Turkey: Iran may talk with EU

Davutoglu says nuclear program could be discussed in early September.

By ASSOCIATED PRESS
July 25, 2010 16:20
2 minute read.
Turkish Foreign Minister Ahmet Davutoglu, center, talks to the media with his Brazilian counterpart

Turkey Brazil Iran 311. (photo credit: Associated Press)

 
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ANKARA, Turkey — Iran might hold talks on the country's nuclear program with the European Union in early September, after the end of the Muslim holy month of Ramadan, Turkey's Foreign Minister Ahmet Davutoglu said on Sunday.

Davutoglu spoke after meeting with his Iranian counterpart Manouchehr Mottaki and Brazilian Foreign Minister Celso Amorim. He said Mottaki "confirmed the meeting might take place after Ramadan."

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"This is positive momentum," Davutoglu said, expressing Turkey's readiness to host the meeting if needed.

Iran's top nuclear negotiator, Saeed Jalili, sent a letter to the EU's foreign policy chief, Catherine Ashton, detailing Tehran's conditions for the talks in early July.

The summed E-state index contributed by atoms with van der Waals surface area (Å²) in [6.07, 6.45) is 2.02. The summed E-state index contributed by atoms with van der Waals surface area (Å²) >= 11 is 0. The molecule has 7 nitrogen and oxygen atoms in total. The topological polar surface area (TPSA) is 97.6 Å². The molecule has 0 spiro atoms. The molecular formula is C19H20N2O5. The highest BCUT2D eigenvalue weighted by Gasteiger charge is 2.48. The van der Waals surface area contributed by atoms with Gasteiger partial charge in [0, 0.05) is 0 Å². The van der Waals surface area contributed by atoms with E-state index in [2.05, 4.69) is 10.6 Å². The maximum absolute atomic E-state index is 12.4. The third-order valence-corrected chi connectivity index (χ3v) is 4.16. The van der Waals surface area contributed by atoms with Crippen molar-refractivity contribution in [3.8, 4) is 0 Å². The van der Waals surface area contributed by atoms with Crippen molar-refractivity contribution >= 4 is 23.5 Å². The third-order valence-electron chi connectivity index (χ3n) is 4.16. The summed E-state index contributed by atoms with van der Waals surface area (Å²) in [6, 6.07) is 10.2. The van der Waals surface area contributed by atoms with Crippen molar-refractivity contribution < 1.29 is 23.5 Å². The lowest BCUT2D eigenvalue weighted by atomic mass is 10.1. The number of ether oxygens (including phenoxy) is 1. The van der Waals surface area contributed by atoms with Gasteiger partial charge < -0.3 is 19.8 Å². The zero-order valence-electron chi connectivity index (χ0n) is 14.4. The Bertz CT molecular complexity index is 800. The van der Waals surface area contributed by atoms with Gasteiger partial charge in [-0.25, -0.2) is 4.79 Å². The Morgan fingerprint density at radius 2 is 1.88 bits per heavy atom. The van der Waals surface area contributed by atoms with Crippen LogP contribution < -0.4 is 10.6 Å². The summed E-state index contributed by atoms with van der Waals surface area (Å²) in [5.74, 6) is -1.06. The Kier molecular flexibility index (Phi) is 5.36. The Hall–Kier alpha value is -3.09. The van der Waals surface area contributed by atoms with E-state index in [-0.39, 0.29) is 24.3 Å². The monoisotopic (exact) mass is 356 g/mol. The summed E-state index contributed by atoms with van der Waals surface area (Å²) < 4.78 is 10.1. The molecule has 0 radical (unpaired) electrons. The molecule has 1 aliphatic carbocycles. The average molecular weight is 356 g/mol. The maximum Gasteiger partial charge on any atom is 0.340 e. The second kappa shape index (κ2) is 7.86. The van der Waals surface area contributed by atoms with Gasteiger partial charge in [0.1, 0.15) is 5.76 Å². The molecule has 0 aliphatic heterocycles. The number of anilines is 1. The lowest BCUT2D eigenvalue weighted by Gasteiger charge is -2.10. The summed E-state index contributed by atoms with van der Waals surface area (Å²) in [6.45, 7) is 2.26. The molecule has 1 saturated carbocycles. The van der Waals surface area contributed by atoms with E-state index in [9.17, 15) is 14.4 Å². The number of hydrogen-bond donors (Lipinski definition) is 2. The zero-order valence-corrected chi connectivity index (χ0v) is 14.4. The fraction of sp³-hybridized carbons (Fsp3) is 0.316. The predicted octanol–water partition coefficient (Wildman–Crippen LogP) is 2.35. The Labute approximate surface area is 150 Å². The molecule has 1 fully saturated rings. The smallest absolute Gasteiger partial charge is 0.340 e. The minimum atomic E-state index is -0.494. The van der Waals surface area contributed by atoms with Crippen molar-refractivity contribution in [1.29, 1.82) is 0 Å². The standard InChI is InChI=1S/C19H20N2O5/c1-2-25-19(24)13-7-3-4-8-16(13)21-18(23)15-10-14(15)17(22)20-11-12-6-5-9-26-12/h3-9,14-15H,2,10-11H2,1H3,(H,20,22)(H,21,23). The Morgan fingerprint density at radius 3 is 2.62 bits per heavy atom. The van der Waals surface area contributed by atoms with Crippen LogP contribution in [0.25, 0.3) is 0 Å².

"The Jalili-Ashton meeting is overdue," Davutoglu said.

Iranian President Mahmoud Ahmadinejad has set three conditions for an eventual resumption of talks, saying countries who want to participate should make clear whether they oppose Israel's nuclear arsenal, whether they support the Nuclear Nonproliferation Treaty and whether they want to be friends or enemies with Iran. But he said participation in the talks was not contingent on the answers.

Jalili's letter reiterated those three points and stressed that the EU must make it clear whether the talks will be aimed at "interaction and cooperation, or hostility and confrontation."

The West accuses Iran of seeking to develop nuclear weapons. Iran says its nuclear program is only for peaceful electricity production.

The UN imposed tougher sanctions on Iran last month after failing to get the country to accept a UN-drafted plan to swap its low-enriched uranium for higher-enriched uranium in the form of fuel rods Iran needs for a medical research reactor. The EU has also imposed new sanctions.

At the time, the swap would have significantly reduced Iran's low-enriched uranium stockpile and delayed any weapons-making capabilities.

Instead, Iran opted for a plan backed by Turkey and Brazil that included the uranium-for-rods exchange but didn't mandate a halt on Iran's enrichment process and fell short of UN demands.

Turkey and Brazil on Sunday expressed support for a diplomatic solution to the standoff.

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